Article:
Sunday, 8 November 2009

Tell Me Why (I Don't Like Sundays)

Ah, Sunday morning, and here I am up way before the sun getting ready for work. I have to get up stupid early because I need to make sure to get the bus into work at the right time. The bus I need to get only runs once an hour on Sunday in off-peak time, and this is definitely off-peak time.

You have to hand it to the kyriarchy (Elisabeth Schussler Fiorenza's more nuanced term for the dark forces who would rule this planet - go read the link, it's important), it played a blinder when it convinced us that allowing shops to trade on sunday would give us all more freedom. Of course it hasn't. But it oppresses us in different ways, and we only think that some of those ways are freedom.

It oppresses me because I have to get up this goddam early. It oppresses me because so much of my time is spent trying to find a way around the crappiness of the Sunday morning bus schedules so I can get my ass into work without being late and without being so bloody early it hurts. It oppresses the bus driver who has to be there in that bus driving my sorry arse into work in the morning, and the guys at McDonalds who have to be in there even earlier than I do to give us other Sunday-working mofos our coffee while we wait for the managers to arrive and open up the shops we work in. The only people who think they're liberated by this system are the people who don't have to work on Sunday, the middle class folks who get to spend Sunday morning nice and comfy in their beds before they go out shopping.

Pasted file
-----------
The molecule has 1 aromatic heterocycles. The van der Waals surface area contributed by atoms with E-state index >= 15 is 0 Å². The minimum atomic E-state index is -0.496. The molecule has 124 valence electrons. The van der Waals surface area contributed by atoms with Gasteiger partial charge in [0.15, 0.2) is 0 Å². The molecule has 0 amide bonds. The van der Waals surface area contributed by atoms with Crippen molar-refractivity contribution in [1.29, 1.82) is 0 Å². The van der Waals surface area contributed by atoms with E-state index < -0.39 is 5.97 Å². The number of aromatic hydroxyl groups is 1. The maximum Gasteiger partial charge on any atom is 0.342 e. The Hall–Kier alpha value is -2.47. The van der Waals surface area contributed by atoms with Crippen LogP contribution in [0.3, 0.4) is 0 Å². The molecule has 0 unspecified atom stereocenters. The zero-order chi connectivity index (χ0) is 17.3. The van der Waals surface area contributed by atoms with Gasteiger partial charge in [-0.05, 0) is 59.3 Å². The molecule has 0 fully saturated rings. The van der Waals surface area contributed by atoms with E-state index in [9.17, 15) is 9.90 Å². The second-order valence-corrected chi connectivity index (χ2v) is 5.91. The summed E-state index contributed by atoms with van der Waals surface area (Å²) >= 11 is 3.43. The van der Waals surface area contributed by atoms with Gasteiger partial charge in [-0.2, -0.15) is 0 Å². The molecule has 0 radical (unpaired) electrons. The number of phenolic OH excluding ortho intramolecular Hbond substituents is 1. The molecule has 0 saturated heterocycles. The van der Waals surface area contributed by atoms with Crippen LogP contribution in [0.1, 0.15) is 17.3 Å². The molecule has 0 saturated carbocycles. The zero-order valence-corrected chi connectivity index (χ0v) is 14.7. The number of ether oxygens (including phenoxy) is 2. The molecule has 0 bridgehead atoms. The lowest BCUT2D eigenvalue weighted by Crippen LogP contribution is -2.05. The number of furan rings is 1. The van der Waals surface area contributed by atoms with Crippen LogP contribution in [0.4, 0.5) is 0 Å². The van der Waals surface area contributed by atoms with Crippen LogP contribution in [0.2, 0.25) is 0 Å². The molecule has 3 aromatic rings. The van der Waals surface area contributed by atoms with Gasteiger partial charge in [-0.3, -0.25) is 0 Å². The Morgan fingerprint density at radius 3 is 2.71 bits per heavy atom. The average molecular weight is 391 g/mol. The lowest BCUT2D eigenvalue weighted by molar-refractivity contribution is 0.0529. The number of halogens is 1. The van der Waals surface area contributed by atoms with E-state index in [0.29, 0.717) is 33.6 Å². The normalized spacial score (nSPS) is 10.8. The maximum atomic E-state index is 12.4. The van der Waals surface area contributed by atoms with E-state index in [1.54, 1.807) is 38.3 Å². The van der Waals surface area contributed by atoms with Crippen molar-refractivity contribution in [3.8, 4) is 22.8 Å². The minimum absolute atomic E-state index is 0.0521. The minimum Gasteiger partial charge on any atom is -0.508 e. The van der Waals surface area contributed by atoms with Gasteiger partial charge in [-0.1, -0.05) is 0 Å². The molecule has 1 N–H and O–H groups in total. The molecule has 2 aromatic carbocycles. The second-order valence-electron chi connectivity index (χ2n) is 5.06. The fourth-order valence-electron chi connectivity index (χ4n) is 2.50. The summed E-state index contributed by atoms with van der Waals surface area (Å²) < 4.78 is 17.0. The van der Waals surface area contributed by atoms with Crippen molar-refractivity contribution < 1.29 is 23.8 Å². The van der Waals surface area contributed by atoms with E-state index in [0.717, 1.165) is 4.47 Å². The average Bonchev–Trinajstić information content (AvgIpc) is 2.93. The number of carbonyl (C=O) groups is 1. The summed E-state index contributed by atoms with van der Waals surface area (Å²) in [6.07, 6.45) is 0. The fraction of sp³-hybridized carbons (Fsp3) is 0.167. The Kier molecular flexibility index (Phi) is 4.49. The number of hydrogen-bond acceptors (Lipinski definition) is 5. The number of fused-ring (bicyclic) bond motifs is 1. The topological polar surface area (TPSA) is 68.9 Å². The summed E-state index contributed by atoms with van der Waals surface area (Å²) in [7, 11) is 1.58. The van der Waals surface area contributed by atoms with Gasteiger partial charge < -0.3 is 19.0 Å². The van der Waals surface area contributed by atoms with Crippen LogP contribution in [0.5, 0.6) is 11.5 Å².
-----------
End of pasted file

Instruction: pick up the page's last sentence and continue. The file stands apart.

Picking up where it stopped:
But here's the news from those below: if you're taking your ass out shopping on a Sunday, then your ass is not liberated. Because you have accepted the idea that your role as a passive consumer, as a cog in the neo-'liberal' capitalist economic machine, can know no bounds. You are accepting that there is no space, no time in your life which cannot be commercialised. I don't agree with the Christians on a lot of grounds, but one area where I do agree with them is that, when we decided to treat Sunday as basically just another shopping day, we lost something. We lost the idea that there might be one day a week when Mammon didn't reign supreme.

This Sunday, readers, don't go shopping. Don't necessarily go to church, either, but do something different. Start a little project at home - something you can get started on without going out and buying materials for it. Visit a museum (do not go to the gift shop). Go for a walk in the woods, go running, take a trip to the seaside. Read that book you haven't got around to. Listen to some music. Visit a friend. Step out of the machinery, start focusing on the idea that maybe there ought to be more commerce-free areas of life. And stop submitting to the collective hypnosis that tells you you are free because you can buy useless consumer tchotchkes on a Sunday, and which oppresses us all.

No comments:

Post a Comment